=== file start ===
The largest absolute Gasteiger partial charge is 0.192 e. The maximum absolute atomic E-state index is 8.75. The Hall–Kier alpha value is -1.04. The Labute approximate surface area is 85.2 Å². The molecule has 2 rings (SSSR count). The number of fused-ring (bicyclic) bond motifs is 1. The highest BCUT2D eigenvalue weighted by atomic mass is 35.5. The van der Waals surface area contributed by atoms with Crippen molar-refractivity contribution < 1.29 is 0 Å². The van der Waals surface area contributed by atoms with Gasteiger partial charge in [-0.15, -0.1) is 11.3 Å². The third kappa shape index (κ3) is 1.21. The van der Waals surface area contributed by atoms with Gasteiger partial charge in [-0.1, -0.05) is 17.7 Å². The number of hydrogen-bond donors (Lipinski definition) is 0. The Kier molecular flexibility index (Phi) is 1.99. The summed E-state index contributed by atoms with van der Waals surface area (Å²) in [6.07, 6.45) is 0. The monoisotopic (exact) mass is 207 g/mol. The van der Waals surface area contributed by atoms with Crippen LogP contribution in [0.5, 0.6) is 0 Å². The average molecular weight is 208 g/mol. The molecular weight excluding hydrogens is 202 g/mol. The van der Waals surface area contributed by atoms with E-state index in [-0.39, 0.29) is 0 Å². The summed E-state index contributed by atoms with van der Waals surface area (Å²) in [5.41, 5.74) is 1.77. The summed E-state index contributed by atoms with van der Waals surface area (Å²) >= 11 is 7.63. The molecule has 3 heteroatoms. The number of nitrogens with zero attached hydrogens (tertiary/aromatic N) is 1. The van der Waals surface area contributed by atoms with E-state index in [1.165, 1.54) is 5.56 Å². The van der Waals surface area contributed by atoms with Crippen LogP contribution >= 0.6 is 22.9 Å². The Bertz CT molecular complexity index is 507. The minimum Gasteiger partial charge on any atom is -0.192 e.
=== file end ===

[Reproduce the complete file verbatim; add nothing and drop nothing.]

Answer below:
The largest absolute Gasteiger partial charge is 0.192 e. The maximum absolute atomic E-state index is 8.75. The Hall–Kier alpha value is -1.04. The Labute approximate surface area is 85.2 Å². The molecule has 2 rings (SSSR count). The number of fused-ring (bicyclic) bond motifs is 1. The highest BCUT2D eigenvalue weighted by atomic mass is 35.5. The van der Waals surface area contributed by atoms with Crippen molar-refractivity contribution < 1.29 is 0 Å². The van der Waals surface area contributed by atoms with Gasteiger partial charge in [-0.15, -0.1) is 11.3 Å². The third kappa shape index (κ3) is 1.21. The van der Waals surface area contributed by atoms with Gasteiger partial charge in [-0.1, -0.05) is 17.7 Å². The number of hydrogen-bond donors (Lipinski definition) is 0. The Kier molecular flexibility index (Phi) is 1.99. The summed E-state index contributed by atoms with van der Waals surface area (Å²) in [6.07, 6.45) is 0. The monoisotopic (exact) mass is 207 g/mol. The van der Waals surface area contributed by atoms with Crippen LogP contribution in [0.5, 0.6) is 0 Å². The average molecular weight is 208 g/mol. The molecular weight excluding hydrogens is 202 g/mol. The van der Waals surface area contributed by atoms with E-state index in [-0.39, 0.29) is 0 Å². The summed E-state index contributed by atoms with van der Waals surface area (Å²) in [5.41, 5.74) is 1.77. The summed E-state index contributed by atoms with van der Waals surface area (Å²) >= 11 is 7.63. The molecule has 3 heteroatoms. The number of nitrogens with zero attached hydrogens (tertiary/aromatic N) is 1. The van der Waals surface area contributed by atoms with E-state index in [1.165, 1.54) is 5.56 Å². The van der Waals surface area contributed by atoms with Crippen LogP contribution >= 0.6 is 22.9 Å². The Bertz CT molecular complexity index is 507. The minimum Gasteiger partial charge on any atom is -0.192 e.